The multi-talented, 12-year-old Willow Smith accompanied her mom Jada Pinkett Smith on a very important mission on Wednesday — and we don't mean one of those like Willow's dad Will would take as one of the "Men in Black"! The two visited the Russell Senate Office Building on Capitol Hill for the opening of the Senate Caucus to End Human Trafficking, something they've both shown their passion for in the past.
As Jada has explained, Willow is the reason that she decided to become an advocate for the cause. The "Whip My Hair" singer sprang into action after watching the Kony 2012 video that went viral in the spring. "She did her own research and realized that there were young girls her age in this country being trafficked for sex," Jada told USA Today. "She was like, 'Mommy — you don't know what's happening!' I was like, 'Hold up, pause right there!' And, she was like, 'I've got to give my voice to this. These young girls out there need me.'"
Since then, Jada founded the organization Don't Sell Bodies, which fights for tougher laws against human trafficking and offers resources for victims. Willow's passion even motivated Jada to testify before a Senate Foreign Relations Committee on the issue over the summer ... at about the same time that one of the country's youngest human trafficking advocates got braces.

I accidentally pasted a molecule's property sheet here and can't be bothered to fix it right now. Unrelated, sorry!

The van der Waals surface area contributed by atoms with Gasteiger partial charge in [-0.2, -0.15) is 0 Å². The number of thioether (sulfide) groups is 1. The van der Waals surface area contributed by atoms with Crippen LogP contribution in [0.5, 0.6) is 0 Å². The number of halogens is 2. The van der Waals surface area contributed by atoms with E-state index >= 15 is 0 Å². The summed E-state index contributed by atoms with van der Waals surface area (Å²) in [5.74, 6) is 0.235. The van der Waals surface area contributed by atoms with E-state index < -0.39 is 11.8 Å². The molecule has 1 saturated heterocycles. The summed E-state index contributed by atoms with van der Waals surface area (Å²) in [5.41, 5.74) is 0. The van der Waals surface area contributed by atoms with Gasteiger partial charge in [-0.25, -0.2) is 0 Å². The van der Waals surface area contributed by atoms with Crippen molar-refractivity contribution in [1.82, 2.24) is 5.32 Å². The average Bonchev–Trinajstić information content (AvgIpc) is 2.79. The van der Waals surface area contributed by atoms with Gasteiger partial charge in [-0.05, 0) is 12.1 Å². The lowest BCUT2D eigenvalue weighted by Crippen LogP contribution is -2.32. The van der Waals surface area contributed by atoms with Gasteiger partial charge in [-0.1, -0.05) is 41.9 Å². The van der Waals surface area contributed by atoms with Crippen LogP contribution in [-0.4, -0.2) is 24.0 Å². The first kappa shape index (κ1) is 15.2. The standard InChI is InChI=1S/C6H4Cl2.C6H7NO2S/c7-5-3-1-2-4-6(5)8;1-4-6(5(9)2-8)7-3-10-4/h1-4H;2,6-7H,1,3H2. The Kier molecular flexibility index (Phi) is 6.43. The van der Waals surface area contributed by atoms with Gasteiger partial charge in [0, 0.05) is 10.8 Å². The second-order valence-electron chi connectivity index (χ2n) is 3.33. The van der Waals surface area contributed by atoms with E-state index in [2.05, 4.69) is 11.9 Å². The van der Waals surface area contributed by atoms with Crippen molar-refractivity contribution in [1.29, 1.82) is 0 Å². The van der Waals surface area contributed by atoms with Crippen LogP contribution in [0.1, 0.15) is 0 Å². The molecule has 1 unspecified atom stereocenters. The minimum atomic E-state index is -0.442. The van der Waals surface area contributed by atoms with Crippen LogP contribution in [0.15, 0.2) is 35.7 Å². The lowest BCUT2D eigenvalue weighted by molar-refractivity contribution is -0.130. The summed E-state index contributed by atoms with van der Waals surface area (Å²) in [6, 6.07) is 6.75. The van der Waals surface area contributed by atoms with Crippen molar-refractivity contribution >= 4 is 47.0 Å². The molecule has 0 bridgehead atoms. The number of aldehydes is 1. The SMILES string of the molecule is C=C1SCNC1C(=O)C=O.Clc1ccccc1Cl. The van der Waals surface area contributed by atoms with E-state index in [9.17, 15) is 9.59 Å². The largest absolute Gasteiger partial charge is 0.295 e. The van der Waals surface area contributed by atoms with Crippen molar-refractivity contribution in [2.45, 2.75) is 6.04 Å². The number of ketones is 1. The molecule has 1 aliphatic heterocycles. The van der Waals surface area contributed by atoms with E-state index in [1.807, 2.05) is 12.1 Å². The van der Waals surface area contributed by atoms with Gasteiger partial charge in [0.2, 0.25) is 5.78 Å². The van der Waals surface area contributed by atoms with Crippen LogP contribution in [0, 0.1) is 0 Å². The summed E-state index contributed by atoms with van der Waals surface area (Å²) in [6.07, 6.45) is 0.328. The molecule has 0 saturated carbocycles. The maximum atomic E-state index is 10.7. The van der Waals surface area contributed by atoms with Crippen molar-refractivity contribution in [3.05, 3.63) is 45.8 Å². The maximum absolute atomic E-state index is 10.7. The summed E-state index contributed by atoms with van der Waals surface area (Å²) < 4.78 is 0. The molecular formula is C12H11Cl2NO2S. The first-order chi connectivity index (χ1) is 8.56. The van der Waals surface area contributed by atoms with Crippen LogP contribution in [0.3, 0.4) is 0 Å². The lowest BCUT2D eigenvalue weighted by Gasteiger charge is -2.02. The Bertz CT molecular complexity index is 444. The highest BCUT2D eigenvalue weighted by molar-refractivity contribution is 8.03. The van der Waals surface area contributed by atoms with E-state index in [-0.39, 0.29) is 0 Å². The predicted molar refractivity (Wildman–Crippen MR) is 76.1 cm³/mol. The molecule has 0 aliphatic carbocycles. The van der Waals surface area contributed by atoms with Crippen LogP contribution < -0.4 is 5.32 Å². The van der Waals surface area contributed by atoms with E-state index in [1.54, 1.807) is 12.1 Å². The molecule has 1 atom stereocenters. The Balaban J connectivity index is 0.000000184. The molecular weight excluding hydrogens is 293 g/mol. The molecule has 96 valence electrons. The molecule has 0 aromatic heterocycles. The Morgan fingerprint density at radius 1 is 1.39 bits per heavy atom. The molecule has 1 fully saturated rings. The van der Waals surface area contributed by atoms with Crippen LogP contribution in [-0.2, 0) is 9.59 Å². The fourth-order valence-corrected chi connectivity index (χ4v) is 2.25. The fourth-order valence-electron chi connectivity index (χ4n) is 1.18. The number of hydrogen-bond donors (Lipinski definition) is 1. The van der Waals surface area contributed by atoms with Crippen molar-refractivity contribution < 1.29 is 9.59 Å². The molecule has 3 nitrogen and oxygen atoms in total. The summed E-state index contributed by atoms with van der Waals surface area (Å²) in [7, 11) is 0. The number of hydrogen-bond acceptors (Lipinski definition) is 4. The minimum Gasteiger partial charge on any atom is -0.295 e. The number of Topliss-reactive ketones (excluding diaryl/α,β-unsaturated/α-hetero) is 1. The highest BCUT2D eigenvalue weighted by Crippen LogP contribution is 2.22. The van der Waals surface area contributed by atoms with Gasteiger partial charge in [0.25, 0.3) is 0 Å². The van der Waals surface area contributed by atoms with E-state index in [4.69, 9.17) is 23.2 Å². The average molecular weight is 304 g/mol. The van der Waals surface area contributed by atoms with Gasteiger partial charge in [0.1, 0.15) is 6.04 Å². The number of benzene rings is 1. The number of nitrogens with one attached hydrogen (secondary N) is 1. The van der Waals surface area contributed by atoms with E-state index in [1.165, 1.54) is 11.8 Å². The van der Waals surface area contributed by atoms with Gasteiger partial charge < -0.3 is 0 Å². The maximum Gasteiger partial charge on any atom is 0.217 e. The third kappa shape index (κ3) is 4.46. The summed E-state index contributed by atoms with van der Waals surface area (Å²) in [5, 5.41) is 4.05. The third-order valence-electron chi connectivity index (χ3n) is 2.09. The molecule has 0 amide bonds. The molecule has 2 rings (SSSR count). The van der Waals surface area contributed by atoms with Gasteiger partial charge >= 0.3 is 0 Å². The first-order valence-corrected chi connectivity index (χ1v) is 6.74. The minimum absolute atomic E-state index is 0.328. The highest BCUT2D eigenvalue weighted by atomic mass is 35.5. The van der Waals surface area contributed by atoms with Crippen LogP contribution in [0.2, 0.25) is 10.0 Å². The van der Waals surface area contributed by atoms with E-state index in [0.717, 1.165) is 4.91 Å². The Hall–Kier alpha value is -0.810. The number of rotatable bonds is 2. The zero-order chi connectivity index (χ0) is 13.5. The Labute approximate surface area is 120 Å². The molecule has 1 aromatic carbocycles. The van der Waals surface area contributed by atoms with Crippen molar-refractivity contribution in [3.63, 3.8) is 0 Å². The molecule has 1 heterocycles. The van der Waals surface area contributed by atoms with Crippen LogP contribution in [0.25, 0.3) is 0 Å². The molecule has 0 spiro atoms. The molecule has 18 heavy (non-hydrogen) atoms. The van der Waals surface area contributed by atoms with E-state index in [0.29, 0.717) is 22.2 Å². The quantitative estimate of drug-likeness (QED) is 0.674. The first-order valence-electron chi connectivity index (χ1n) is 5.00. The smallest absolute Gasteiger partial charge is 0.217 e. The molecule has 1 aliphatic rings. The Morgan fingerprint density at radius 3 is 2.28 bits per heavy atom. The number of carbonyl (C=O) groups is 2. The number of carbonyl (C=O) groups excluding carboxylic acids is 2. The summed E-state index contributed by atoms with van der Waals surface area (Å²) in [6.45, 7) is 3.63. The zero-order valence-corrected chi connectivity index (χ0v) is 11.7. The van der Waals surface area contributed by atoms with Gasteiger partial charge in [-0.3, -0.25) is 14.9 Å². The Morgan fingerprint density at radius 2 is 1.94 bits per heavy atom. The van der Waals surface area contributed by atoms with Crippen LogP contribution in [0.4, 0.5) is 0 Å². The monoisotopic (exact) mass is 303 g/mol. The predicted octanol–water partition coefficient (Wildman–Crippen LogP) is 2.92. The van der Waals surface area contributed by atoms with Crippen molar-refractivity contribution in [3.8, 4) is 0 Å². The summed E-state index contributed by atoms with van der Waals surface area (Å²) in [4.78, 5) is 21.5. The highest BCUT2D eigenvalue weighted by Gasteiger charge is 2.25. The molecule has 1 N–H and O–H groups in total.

Willow didn't escape that tween rite of passage, but she seems to be avoiding another: middle school. "I never really get to go to school because I am always on tour or with my father," she told the U.K. Telegraph in 2010. "There is a tutor most of the time, but usually I am working so I never get to do the lessons. The worst thing about math is all the kids are ahead of me because they go to school."
Visiting Capitol Hill is a valuable lesson in social studies — and Willow is ertainly championing a great cause — but when she's not working to end human trafficking, it sounds like her studies are put on hold so she can tour, record music in the studio, and, well, focus on becoming famous. Do you think her parents, who founded a private elementary school in L